Cold Test Results (~25°C Ambient Temperature)

For the testing of PSUs, we are using high precision electronic loads with a maximum power draw of 2700 Watts, a Rigol DS5042M 40 MHz oscilloscope, an Extech 380803 power analyzer, two high precision UNI-T UT-325 digital thermometers, an Extech HD600 SPL meter, a self-designed hotbox and various other bits and parts. For a thorough explanation of our testing methodology and more details on our equipment, please refer to our How We Test PSUs - 2014 Pipeline post.

The Be quiet! Pure Power 12 M 650W adheres to the 80Plus Gold certification criteria, demonstrating commendable electrical conversion efficiency. Specifically, when supplied with a 115 VAC input, the unit exhibits an average nominal load range efficiency (spanning from 20% to 100% of its capacity) of 90.7%, and 92% when powered by a 230 VAC source. The peak efficiency of the unit takes place at 50% load and is at 93.4% or 92.6% for an input voltage of 230 VAC or 115 VAC respectively. These figures align well with expectations for a product within its efficiency class.

The Be quiet! Pure Power 12 M 650W PSU does not feature a "hybrid" fan mode, resulting in the fan being operational from the moment the power supply is activated. However, due to its design, the fan maintains a low speed for up to 60% of the load capacity, which helps in keeping the unit operating quietly, especially under standard conditions at room temperature. As the load surpasses approximately 400 Watts, the fan's speed increases significantly to address the increased thermal output of the PSU. The internal temperatures of the unit remains low at all times, with the thermal control circuit being particularly aggressive when the load is greater than 500 Watts.

Introduction, Examining Inside & Out Hot Test Results (~45°C Ambient)
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  • nikaldro - Monday, March 11, 2024 - link

    2024 and they still want 100 bucks for 650W?
  • PeachNCream - Monday, March 11, 2024 - link

    Yeah, a third of the price of a laptop for just a PSU. Worse news is that PC hobbyists are muppets and will continue their empty-headed spending. Dolts will go right on buying as long as a review reinforces existing desires, but if not computer bits it'd be something else like LEGO or Star Wars toys or automobiles (something that can actually kill others more readily) so it may as well be a power supply that captures those with soggy bibs and short attention spans.
  • blwest1978 - Sunday, March 24, 2024 - link

    Does anything make you happy in life or is this it? Why do you care what makes people happy? Why do you call everyone names?

    I almost feel sorry for you. Almost.
  • mindless1 - Sunday, May 5, 2024 - link

    Better question is why would it not bother you when people just parrot something they read, without really understanding it, then proceed to regurgitate information when some senseless post about products come along asking the question "what is best"?

    It matters what makes people happy because of the colossal waste, the spread of misinformation, and the time that could have been used more productively. In short, big black hole of fail.

    Now here you come along and try to pretend to take the higher road, yet it isn't even on topic at all, just a personal attack. Clearly if this is what makes you happy, it is not time well spent.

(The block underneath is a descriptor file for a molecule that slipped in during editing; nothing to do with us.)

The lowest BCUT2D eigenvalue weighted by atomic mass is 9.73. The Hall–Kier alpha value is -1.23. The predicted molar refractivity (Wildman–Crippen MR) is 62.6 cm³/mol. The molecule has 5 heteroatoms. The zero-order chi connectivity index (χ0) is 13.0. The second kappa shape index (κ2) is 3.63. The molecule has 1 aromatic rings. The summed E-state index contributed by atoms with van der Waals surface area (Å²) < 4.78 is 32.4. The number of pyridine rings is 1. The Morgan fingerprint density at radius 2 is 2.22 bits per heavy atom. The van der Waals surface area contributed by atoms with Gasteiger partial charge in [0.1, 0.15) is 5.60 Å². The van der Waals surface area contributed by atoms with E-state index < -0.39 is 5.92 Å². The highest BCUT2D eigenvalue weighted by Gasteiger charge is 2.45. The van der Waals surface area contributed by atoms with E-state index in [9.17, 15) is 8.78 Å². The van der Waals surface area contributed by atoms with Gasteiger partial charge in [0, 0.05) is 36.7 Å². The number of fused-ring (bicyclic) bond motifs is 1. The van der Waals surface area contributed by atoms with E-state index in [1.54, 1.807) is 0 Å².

• qwertymac93 - Monday, March 11, 2024 - link

    Isn't that a good thing? I bought a well reviewed, semi-modular 550w power supply for $70 back in 2011, with inflation that's right around $100. It's still powering my overclocked 12700k and 3070 without issue. 100w more, fully modular, with better efficiency all for the same price seems like a fine enough deal to me.
  • LauRoman - Tuesday, March 12, 2024 - link

    50$+ is not too high a price for peace of mind. I'm all for getting cheaper psus, if i know the oem behind that particular model and its behaviour compared with the model it's based on.

    Psus and storage are the two things i am most careful when recommending to others, because they're the two most likely hardware culprits to cause data loss.
  • Samus - Wednesday, March 13, 2024 - link

    Corsair CX and Thermaltake Smart-series PSU's range from $45-$60 for 550w-700w models. They are 80 Plus Bronze, though.

    I have the 850w Be Quiet Pure Power 12M, which is basically the same as this 650w unit, except it has 2x8-pin EPS 12v connectors instead of 1x8-pin+1x4-pin. And the 12vHPWR handles 600w instead of 450w. Personally I wouldn't trust the 12vHPWR connector with 600-watts anyway. I paid $93 for the 850w model at newegg during a promo in December but they regularly sell around $100. If you need a basic 600-650w just get a Corsair CX for half the price.
  • Oxford Guy - Thursday, March 14, 2024 - link

    'They are 80 Plus Bronze, though.'

    AKA garbage that has no business being produced anymore.
  • mindless1 - Sunday, May 5, 2024 - link

    Don't be silly, the majority of the market does not need a super high efficiency PSU, because most people aren't running at even half the load rating for the PSU, many hours a day.

    Often the higher efficiency rated PSU use superior quality components but remember that the average PC isn't using 500W+ even during gaming, and if you are using a small fraction of the total capacity, then the superior components often don't matter, nor would the savings on your power bill, ever make up for the difference in PSU cost within the reasonable lifetime of its service.
  • meacupla - Monday, March 11, 2024 - link

    I wish PSU manufacturers would stop using ribbon cables with 90 degree SATA power connectors in the middle.
    In my experience, the stiff ribbon cables snap off at the base of the plug or cause the drive side connector to warp/break.

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